Yet consideration of the economic impacts of such a measure should lead to its outright rejection. Firstly, the arbitrary imposition of an extra payment would increase the risks to businesses of investing: as a result, they will demand higher returns on their investments or choose not to invest at all. Secondly, the tax would reduce the dividends paid out to energy company shareholders. These companies are not owned by “fat cats” but by us all through pension funds and insurance companies. Finally, it would reduce the funds available for investment in new sources of supply, thereby increasing energy costs in the long term.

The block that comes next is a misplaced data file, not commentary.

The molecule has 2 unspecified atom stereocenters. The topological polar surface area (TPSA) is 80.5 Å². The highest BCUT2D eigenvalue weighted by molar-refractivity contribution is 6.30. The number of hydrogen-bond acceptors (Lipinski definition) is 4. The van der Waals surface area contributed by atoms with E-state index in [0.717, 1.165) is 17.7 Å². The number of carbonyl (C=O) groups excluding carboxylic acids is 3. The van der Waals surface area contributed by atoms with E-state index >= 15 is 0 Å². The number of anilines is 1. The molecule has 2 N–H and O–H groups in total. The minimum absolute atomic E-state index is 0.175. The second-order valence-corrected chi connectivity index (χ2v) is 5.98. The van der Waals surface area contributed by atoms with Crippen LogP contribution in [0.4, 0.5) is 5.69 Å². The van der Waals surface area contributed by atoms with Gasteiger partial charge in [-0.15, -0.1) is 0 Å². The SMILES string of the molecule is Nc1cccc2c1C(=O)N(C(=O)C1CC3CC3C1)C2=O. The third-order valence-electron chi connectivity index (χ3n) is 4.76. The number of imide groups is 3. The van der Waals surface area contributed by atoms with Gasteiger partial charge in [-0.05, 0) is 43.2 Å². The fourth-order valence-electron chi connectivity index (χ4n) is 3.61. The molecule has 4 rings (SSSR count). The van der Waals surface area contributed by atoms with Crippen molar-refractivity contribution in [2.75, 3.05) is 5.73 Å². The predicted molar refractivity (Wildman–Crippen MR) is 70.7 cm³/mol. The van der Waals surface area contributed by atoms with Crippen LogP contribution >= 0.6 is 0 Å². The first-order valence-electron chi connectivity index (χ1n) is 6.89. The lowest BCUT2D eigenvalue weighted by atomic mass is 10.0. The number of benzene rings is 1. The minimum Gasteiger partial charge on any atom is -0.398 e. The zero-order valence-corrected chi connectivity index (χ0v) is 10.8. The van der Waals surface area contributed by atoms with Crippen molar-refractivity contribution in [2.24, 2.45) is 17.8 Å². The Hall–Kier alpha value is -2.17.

Given the above effects, a windfall tax could harm many of the people it was designed to help and actually reduce long-term tax revenues. More generally, harsh though it may seem, it is a very slippery slope trying to protect parts of the population from particular price increases – especially in the energy sector. That is the way to stop people adjusting to a new environment of greater scarcity and is precisely the best way to induce shortages of supply in the future.